1 bottle red wine (I used a Spanish cab)
3/4 cup water
salt and pepper to crust short ribs

First, coat your short ribs with salt, pepper and olive oil then sear both sides in a Dutch oven until a brown crust has developed. Remove beef with tongs and set aside. Add vegetables to pot and saute for a few minutes. Add wine, water, herbs and a bit of salt to deglaze the pot. Return short ribs to pot and immerse in braising liquid. Cover pot and place in a 350 degree oven for at least 3 hours (mine were in for 3.5) until wine sauce has reduced and beef falls apart easily with a fork. Serve with sauce spooned atop short ribs.

Corn succotash with scallion butter, white cheddar and lime

4 ears of fresh corn, cut off the cob
1 stick butter at room temperature plus additional for sauteing
3 scallions, sliced thinly

1 cup shredded white cheddar cheese
2 limes (one juiced and one cut into wedges for serving)
salt and pepper to taste

First, make your compound butter. Combine one stick of soft butter with scallions and a bit of salt. Spoon into plastic wrap and form butter into a cylinder shape. Refrigerate until butter hardens.

For the succotash, heat a few tablespoons of butter in your pan. Add corn, salt and pepper and saute. After a few minutes, add the juice of one lime, half of your cheese and half of your scallion butter. Serve succotash with a lime wedge, the reserved white cheddar sprinkled on top and a round pat of scallion butter.

Sauteed baby portabellos with thyme

2 cups of sliced baby portabellos
1 tablespoon of fresh thyme leaves
1/2 stick butter
1/3 cup brown sugar
salt and pepper to taste

Saute all ingredients together until mushrooms absorb all ingredients and cook down.

Vanilla lime baked custards with a blackberry lime sauce
I used Central Market's basic egg custard recipe and added my own twist.

For custards:
4 eggs
1-2 cups sugar
1 Tbl vanilla bean paste
1 cup whole milk
zest of two limes and a squeeze of juice
few pinches of salt
3 tsp grated fresh nutmeg
In a sauce pan, whisk together all ingredients until just combined. Heat mixture until warm but not boiling. Pour into individual ramekins and top with fresh grated nutmeg and lime zest. Place ramekins on a baking sheet (no water bath required) for 40 minutes at 325 degrees.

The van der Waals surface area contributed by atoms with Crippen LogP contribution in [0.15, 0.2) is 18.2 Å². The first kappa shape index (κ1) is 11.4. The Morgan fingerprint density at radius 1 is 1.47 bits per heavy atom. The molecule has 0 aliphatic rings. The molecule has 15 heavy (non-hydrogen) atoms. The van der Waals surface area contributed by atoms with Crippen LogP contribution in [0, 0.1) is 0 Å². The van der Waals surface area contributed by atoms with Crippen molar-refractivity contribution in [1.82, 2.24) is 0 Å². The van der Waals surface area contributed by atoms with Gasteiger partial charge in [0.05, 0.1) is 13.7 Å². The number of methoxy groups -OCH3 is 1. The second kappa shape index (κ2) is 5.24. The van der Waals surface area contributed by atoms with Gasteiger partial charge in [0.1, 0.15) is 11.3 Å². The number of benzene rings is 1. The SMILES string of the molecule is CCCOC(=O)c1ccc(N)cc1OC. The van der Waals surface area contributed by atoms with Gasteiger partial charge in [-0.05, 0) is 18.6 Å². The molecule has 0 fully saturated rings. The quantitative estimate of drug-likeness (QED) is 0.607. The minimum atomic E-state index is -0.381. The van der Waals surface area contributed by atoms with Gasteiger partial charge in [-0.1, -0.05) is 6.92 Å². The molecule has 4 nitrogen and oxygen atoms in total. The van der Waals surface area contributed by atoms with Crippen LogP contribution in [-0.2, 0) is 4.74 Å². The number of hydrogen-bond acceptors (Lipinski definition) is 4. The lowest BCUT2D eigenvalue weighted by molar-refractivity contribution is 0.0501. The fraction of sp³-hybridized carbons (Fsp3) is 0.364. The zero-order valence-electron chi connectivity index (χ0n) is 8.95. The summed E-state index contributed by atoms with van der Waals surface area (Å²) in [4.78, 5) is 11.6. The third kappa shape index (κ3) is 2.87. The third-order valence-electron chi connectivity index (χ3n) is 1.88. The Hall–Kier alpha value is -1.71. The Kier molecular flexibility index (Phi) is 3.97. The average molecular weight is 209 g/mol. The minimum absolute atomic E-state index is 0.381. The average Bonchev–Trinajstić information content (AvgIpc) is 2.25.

After cooking and cooling, serve chilled or room temperature with a spoonful of blackberry sauce on top.

For blackberry sauce:
zest of one lime and a squeeze of juice
1 cup sliced blackberries
1/4 cup sugar
3 tsp vanilla bean paste

Combine all ingredients and let macerate while custards cook and cool. Spoon atop custards.

The next evening, I was introduced to some of the best coffee I've ever tasted from the owners of Aduro Bean Micro-Roasters. I sampled a cup of the coffee blend called Nutty Blonde- freshly roasted, cooled then ground. Coffee not masked with ounces of skim and packetfuls of splenda?! Wow...what a concept. The coffee was smooth, light and flavorful with not a hint of bitterness.

Later in the evening once at home, I took my own bark-making virginity and made a white chocolate bark with dried apricots, toasted walnuts and dried cherries compliments of my beloved Barefoot Contessa. This recipe is seriously pastry for idiots...even I didn't screw it up:)

You will need:

16 ounces of good white chocolate
(I used the CM bulk white and buttery)
1 cup chopped toasted walnuts (toast them yourself)
1 cup chopped dried apricots
1 cup dried cherries
(the recipe called for cranberries but I used cherries instead)

First, melt 3/4 of your white chocolate slowly over a double boiler until melted and shiny. Take off heat and add to remaining chocolate. Stir until melted and smooth then pour in an even layer over a baking sheet covered with parchment paper.

While chocolate is still warm, sprinkle cherries, apricots and walnuts uniformly over chocolate. Cool in the fridge until hardened. When ready to serve, cut bark into large shards for munching.


Saturday, May 2, 2009

blueberry scones and the beer companion

The start of May has been a month of new beginnings for me- new apartment, new opportunities and my impending 24th birthday on Cinco de Mayo! It's also been a week of yummy food...

Tuesday evening, a group of us headed to the Ginger Man for happy hour. I sipped on my Sunshine Wheat (I'm not into the dark stuff) while we snacked away at the beer companion- an array of cheeses (cheddar, pepper jack, smoked gouda), salami, green apples, stone ground mustard and baguette.